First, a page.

Procure several thick, clear pieces of crown-glass, and immerse them in melted wax, so that each may receive a complete coating, or pour over them a solution of wax in benzine. When perfectly cold draw on them, with a fine steel point, flowers, trees, houses, portraits, etc. Whatever parts of the drawing are intended to be corroded with the acid should be perfectly free from the least particle of wax. When all these drawings are finished the pieces of glass must be immersed one by one in a square leaden box or receiver where they are to be submitted to the action of hydrofluoric acid gas, made by acting on powdered fluor-spar by concentrated sulphuric acid.
When the glasses are sufficiently corroded they are to be taken out, and the wax is to be removed by first dipping them in warm and then in hot water, or by washing with turpentine or benzine. Various colors may be applied to the corroded parts of the glass, whereby a very fine painting may be executed. In the same manner sentences and initials of names may be etched on wineglasses, tumblers, etc.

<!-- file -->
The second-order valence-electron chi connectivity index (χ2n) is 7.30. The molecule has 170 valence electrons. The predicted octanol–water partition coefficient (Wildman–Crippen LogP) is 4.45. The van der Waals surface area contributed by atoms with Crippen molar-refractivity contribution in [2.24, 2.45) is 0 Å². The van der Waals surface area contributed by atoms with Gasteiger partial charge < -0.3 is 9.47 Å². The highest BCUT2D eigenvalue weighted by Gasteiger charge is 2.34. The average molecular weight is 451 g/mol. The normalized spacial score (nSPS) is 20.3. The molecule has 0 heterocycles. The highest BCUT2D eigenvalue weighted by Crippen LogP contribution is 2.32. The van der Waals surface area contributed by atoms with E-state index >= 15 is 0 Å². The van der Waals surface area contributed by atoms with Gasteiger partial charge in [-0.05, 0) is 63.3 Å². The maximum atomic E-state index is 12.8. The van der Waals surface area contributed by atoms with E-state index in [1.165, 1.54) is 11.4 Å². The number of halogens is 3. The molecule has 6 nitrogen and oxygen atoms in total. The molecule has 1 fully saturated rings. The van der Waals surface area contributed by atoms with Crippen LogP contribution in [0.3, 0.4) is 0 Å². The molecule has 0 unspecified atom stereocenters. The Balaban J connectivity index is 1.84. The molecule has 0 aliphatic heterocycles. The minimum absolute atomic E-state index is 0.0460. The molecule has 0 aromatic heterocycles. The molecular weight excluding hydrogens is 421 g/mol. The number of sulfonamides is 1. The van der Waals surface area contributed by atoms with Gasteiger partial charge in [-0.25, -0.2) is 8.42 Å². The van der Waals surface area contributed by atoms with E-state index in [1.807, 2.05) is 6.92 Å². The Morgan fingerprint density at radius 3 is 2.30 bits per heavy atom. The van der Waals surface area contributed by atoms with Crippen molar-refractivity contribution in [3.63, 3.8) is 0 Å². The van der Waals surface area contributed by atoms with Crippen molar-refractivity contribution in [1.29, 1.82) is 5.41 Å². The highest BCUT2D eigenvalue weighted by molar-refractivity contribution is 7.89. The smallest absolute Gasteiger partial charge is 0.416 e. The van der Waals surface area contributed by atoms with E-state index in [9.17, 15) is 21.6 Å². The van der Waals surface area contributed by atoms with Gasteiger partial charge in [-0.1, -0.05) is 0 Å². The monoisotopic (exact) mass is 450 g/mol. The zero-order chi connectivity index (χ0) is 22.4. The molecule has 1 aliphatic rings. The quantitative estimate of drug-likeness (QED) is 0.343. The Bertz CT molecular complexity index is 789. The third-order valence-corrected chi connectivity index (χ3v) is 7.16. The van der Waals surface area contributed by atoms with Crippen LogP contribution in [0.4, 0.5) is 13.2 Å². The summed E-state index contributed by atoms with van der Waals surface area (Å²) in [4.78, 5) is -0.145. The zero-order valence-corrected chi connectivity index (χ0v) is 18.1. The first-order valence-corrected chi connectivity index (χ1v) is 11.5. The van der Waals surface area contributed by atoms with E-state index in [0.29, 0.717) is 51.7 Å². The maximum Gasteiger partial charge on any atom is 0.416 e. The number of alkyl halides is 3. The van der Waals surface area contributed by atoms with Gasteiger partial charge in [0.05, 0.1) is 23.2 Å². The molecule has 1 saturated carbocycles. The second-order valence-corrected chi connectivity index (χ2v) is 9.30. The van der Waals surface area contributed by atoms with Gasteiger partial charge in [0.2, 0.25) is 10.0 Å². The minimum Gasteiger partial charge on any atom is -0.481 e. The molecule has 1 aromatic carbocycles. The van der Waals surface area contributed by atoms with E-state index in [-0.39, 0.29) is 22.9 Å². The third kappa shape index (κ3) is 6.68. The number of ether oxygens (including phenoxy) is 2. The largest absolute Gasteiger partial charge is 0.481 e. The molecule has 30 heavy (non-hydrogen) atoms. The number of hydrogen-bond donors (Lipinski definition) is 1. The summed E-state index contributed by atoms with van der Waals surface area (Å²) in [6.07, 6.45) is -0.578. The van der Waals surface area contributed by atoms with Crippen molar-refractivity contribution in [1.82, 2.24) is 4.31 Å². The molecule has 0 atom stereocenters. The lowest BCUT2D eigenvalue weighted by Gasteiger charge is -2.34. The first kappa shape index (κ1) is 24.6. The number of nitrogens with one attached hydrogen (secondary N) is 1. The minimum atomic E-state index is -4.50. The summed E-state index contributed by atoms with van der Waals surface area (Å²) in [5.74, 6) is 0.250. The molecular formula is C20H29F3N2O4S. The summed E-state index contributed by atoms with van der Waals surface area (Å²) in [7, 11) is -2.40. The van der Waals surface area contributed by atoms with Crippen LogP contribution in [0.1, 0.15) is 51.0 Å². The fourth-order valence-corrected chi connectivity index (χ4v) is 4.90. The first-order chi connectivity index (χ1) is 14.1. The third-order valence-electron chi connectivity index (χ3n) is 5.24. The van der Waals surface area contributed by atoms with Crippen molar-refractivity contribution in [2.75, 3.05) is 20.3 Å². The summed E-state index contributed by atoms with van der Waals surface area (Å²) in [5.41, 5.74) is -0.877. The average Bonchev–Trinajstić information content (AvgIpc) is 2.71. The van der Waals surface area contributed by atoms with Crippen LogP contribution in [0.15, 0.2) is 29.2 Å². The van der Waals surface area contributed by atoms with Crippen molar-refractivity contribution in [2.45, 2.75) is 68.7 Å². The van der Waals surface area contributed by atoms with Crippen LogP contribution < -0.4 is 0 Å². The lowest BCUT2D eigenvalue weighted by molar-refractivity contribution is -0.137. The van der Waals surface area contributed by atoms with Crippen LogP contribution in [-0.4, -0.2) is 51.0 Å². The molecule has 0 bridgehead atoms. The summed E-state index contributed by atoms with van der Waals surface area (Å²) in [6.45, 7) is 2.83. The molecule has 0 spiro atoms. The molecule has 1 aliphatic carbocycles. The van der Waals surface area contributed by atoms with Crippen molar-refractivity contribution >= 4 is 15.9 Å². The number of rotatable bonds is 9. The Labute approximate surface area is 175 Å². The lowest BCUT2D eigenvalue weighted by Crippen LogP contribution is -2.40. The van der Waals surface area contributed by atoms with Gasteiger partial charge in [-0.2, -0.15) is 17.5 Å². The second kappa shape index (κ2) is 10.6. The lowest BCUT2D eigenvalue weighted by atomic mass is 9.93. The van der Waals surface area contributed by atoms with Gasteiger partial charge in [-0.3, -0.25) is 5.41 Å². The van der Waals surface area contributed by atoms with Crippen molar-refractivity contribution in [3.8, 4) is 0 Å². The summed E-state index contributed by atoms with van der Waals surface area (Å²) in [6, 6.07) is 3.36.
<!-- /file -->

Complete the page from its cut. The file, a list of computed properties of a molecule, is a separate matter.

Glass may also be etched by immersing it in liquid hydrofluoric acid, after having been coated with wax and drawn on, as in the last method. There is this difference, however, in the use of the liquid and the gas, that the former renders the etching transparent, whilst that produced by the gas is quite opaque.
In this method the potassa of the glass is set free, whilst the silex or sand is acted on, consequently no vessel of glass can ever be employed with safety to contain this acid in a liquid state, as it would soon be corroded into holes. It is, therefore, generally preserved in leaden bottles, on which it has no power to act.
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